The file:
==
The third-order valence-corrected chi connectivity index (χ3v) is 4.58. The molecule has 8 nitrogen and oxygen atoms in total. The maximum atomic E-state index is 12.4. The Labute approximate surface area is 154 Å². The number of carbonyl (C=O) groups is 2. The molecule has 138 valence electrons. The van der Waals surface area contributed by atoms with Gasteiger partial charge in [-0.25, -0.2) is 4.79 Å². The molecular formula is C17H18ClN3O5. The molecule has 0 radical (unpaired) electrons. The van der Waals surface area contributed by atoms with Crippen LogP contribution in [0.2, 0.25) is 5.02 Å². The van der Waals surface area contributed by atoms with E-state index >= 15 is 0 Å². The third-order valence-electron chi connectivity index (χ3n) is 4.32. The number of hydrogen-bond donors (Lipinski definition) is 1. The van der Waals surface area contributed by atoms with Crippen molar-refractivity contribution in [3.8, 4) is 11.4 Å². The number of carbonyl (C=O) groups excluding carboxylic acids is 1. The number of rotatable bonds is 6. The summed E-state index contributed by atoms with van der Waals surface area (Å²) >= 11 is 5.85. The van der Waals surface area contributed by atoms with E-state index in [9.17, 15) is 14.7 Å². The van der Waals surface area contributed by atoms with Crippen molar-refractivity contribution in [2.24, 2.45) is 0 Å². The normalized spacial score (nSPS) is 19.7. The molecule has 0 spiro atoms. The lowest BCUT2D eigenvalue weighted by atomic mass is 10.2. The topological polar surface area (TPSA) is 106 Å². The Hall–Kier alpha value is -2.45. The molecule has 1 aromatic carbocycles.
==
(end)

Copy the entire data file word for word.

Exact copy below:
The third-order valence-corrected chi connectivity index (χ3v) is 4.58. The molecule has 8 nitrogen and oxygen atoms in total. The maximum atomic E-state index is 12.4. The Labute approximate surface area is 154 Å². The number of carbonyl (C=O) groups is 2. The molecule has 138 valence electrons. The van der Waals surface area contributed by atoms with Gasteiger partial charge in [-0.25, -0.2) is 4.79 Å². The molecular formula is C17H18ClN3O5. The molecule has 0 radical (unpaired) electrons. The van der Waals surface area contributed by atoms with Crippen LogP contribution in [0.2, 0.25) is 5.02 Å². The van der Waals surface area contributed by atoms with E-state index >= 15 is 0 Å². The third-order valence-electron chi connectivity index (χ3n) is 4.32. The number of hydrogen-bond donors (Lipinski definition) is 1. The van der Waals surface area contributed by atoms with Crippen molar-refractivity contribution in [3.8, 4) is 11.4 Å². The number of carbonyl (C=O) groups excluding carboxylic acids is 1. The number of rotatable bonds is 6. The summed E-state index contributed by atoms with van der Waals surface area (Å²) >= 11 is 5.85. The van der Waals surface area contributed by atoms with E-state index in [9.17, 15) is 14.7 Å². The van der Waals surface area contributed by atoms with Crippen molar-refractivity contribution in [2.24, 2.45) is 0 Å². The normalized spacial score (nSPS) is 19.7. The molecule has 0 spiro atoms. The lowest BCUT2D eigenvalue weighted by atomic mass is 10.2. The topological polar surface area (TPSA) is 106 Å². The Hall–Kier alpha value is -2.45. The molecule has 1 aromatic carbocycles.